Mr. Speaker, I think that even the Bloc Quebecois should demonstrate a sense of justice and let Secretary of State Powell speak before the United Nations before criticizing. Let us give him a chance to give his briefing. As a government, we will take action on the basis of all the facts that we will be reviewing. We will act on this matter in the best interest of Canada and Canadians.

JusticeOral Question Period

2:40 p.m.

Canadian Alliance

Jay Hill Canadian Alliance Prince George—Peace River, BC

Mr. Speaker, yesterday in Vancouver a judge ordered no jail time for two young men who ran down and killed an innocent woman while street racing.

The B.C. Supreme Court Justice who handed down the conditional sentences cited the federal government's concern about over incarceration as an excuse for misusing conditional sentencing. The judge did not understand that conditional sentencing was only intended for misdemeanours, not for violent crime.

Why does the government continue to allow criminals convicted of killing innocent people to use a loophole to get away with murder?

JusticeOral Question Period

2:40 p.m.

Outremont Québec

Liberal

Martin Cauchon LiberalMinister of Justice and Attorney General of Canada

Mr. Speaker, the event the hon. member is referring to is indeed a sad story. When we talk about a question of sentencing and conditional sentencing, we know a lot of work has been done on that by the justice departments not only at the federal level but at the provincial and territorial level.

We have been discussing the question of sentencing. There is no consensus around the table as to the way in which we should proceed. It is an ongoing process, and we are looking at the question of sentencing closely.

JusticeOral Question Period

2:40 p.m.

Canadian Alliance

Jay Hill Canadian Alliance Prince George—Peace River, BC

Mr. Speaker, while the minister is still trying to find consensus, innocent people are being killed. In August 1997, the B.C. Court of Appeals stated that if Parliament had intended to exclude certain offences from consideration under conditional sentencing, it could have done so in clear language.

I have had a private member's bill in the House for over three years that would restrict the use of conditional sentencing. Enough is enough. I will gladly lend my bill to the minister. Will he bring in legislation, now, today, to restrict conditional sentencing?

JusticeOral Question Period

2:40 p.m.

Outremont Québec

Liberal

Martin Cauchon LiberalMinister of Justice and Attorney General of Canada

Mr. Speaker, when we talk about conditional sentencing and sentencing provisions as a whole, there was strong support around the table at the FPT meeting with regard to those provisions.

As I have said many times, we have been discussing the question of conditional sentencing. What has been enacted serves the purpose very well. It is an ongoing process and we are still discussing the question of sentencing around the table.

However as far as I am concerned, we have very good sentencing provisions in place. In some places, such as with the gun law, we have one of the toughest sentencing regimes in the world.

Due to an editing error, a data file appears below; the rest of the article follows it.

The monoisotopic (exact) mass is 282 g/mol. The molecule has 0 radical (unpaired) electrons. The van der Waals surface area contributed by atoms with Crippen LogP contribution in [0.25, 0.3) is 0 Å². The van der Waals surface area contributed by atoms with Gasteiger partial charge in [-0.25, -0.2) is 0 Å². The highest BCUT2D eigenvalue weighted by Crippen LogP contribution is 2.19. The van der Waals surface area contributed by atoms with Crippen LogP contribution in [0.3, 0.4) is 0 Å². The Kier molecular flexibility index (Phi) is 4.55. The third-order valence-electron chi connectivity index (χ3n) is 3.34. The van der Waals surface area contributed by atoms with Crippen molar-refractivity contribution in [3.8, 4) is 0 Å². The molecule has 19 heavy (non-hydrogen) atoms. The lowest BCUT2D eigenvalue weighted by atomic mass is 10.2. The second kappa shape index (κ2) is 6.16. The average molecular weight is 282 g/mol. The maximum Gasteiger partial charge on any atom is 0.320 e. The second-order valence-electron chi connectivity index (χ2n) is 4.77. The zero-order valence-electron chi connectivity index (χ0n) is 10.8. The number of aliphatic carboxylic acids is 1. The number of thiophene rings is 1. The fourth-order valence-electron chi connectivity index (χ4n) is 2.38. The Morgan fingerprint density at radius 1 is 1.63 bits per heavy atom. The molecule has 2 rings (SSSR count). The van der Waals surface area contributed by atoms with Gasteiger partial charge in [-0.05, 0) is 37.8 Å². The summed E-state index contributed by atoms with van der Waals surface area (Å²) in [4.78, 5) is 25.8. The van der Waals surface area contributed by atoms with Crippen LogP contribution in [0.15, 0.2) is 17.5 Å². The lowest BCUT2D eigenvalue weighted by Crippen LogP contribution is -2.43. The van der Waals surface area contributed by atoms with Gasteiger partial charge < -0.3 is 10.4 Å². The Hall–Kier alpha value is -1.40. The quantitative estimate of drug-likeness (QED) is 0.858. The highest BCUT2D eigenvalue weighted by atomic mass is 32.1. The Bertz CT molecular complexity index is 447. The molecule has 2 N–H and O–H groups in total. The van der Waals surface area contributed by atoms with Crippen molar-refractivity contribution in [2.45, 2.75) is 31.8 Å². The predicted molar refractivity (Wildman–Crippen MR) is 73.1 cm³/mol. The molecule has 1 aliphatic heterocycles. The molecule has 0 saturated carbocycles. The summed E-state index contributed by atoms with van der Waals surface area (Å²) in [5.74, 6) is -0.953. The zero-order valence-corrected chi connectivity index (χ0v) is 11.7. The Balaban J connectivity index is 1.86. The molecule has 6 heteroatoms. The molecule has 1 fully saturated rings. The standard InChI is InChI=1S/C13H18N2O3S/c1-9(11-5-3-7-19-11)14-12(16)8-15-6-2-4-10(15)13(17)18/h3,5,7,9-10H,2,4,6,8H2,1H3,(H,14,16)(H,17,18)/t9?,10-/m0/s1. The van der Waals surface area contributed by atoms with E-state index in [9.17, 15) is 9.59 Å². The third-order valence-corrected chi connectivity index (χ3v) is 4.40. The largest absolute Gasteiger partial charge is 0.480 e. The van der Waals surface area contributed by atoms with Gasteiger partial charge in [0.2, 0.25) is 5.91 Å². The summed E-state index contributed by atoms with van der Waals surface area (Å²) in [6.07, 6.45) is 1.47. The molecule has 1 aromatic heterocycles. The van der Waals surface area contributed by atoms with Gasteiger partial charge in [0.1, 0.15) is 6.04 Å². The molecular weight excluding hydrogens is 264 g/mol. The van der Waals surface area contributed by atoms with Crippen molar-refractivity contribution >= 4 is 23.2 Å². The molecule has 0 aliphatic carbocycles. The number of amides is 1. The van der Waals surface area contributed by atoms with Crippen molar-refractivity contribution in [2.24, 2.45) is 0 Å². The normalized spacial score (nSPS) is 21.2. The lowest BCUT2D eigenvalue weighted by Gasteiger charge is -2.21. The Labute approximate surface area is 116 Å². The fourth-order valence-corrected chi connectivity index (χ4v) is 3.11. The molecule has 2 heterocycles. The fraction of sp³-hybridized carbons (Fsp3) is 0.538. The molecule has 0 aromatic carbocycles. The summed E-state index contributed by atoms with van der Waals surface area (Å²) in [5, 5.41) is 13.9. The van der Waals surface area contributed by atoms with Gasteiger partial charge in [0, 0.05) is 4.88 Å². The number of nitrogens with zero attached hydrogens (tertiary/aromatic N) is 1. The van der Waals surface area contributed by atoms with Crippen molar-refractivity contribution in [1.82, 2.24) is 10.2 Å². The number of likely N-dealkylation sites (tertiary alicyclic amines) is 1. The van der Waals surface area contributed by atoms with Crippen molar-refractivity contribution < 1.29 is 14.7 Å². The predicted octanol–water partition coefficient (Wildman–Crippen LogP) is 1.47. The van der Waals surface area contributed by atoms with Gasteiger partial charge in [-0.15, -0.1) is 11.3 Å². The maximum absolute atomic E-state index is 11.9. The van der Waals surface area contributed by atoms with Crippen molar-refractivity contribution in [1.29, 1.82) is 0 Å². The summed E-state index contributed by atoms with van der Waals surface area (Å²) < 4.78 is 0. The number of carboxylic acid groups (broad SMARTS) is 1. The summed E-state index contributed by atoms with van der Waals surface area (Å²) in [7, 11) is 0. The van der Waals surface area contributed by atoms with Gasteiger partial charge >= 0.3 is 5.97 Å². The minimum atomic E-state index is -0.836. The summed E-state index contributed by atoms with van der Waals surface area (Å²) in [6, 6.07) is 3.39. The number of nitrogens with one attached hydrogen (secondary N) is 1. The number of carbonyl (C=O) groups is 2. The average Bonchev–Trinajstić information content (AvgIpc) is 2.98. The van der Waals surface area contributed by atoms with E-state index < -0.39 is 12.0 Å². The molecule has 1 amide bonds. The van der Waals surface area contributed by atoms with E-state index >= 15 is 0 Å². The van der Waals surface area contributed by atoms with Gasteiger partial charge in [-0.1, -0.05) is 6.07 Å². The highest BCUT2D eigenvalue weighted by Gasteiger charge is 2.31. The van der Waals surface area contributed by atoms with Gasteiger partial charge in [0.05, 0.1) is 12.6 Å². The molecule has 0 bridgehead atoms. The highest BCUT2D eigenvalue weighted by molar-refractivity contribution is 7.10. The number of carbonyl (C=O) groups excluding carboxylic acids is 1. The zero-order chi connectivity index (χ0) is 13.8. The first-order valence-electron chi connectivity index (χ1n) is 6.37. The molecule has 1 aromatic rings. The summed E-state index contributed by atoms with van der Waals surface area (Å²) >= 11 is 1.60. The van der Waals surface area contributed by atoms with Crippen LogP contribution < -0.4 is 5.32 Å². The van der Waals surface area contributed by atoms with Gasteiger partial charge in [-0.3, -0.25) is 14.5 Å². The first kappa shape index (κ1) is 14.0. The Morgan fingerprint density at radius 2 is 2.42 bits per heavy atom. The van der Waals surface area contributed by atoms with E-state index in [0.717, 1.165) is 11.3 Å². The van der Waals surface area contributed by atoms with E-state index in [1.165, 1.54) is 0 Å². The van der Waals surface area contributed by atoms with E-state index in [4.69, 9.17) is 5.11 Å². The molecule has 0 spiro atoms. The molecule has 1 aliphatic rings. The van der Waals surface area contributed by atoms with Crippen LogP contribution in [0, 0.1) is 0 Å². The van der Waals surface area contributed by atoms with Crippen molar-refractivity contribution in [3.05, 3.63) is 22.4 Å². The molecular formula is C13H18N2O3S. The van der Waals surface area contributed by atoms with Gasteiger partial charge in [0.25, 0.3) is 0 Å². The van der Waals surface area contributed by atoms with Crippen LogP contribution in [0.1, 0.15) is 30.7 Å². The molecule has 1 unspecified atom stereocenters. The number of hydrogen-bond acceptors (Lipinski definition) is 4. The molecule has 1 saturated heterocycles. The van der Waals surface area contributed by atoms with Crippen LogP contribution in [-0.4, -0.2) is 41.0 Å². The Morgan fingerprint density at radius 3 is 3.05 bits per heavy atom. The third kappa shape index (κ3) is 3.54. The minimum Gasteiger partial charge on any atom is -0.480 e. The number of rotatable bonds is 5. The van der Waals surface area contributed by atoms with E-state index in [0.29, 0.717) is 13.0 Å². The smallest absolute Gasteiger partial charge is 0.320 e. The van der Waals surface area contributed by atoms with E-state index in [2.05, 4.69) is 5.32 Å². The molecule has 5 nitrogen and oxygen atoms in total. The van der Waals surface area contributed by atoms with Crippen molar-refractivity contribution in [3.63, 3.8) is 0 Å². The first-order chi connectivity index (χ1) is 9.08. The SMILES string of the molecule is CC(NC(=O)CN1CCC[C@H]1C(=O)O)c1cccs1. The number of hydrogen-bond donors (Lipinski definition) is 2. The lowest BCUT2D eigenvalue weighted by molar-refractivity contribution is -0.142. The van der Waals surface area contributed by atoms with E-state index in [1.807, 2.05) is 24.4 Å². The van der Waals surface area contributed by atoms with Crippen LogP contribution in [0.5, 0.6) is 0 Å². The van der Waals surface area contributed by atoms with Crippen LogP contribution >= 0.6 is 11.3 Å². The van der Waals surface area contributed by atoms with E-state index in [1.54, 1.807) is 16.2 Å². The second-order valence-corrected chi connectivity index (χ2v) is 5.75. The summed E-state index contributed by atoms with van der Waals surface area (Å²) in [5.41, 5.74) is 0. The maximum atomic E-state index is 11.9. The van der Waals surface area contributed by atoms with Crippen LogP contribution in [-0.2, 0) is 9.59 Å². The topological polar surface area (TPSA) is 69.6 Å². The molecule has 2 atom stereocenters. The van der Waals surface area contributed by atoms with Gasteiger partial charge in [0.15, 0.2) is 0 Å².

Rail TransportationOral Question Period

February 4th, 2003 / 2:40 p.m.

Liberal

Hélène Scherrer Liberal Louis-Hébert, QC

Mr. Speaker, many rumours circulated recently about a new rapid rail service in the Montreal-Toronto corridor. Although I believe that establishing this type of infrastructure is excellent news, I am very disappointed to hear that Quebec City is not included in the projected plans.

Can the Minister of Transport confirm that Quebec City is not excluded, that it will be included in a rapid rail plan and that, in the future, it will be the Quebec City-Toronto corridor?

Rail TransportationOral Question Period

2:40 p.m.

Don Valley East Ontario

Liberal

David Collenette LiberalMinister of Transport

Mr. Speaker, even if it is too early to give all the details concerning the VIA Rail proposal to optimize the use of existing infrastructure in the Quebec City-Windsor corridor, my officials are currently looking at this situation. However, I must stress that this corridor runs between Quebec City and Windsor.

Border SecurityOral Question Period

2:40 p.m.

NDP

Brian Masse NDP Windsor West, ON

Mr. Speaker, on November 7, 2002 the Minister of Industry minister responded to my question on the flawed process dealing with the Windsor border saying, “The people of Windsor do not want more process. They want action”. Since that time thousands of people have attended six meetings to object to his committee's proposals and to demand an open and transparent process.

Now cabinet is considering the committee's report despite the public outcry to reject the DRTP and Ambassador Bridge submissions.

Will the minister commit to reject these two proposals and support projects that do not destroy neighbourhoods, and deal with the real issue?

Border SecurityOral Question Period

2:45 p.m.

Etobicoke Centre Ontario

Liberal

Allan Rock LiberalMinister of Industry

Mr. Speaker, in characteristic fashion the member wants to have it both ways. First, he is demanding more public input and then he is critical of our public meetings.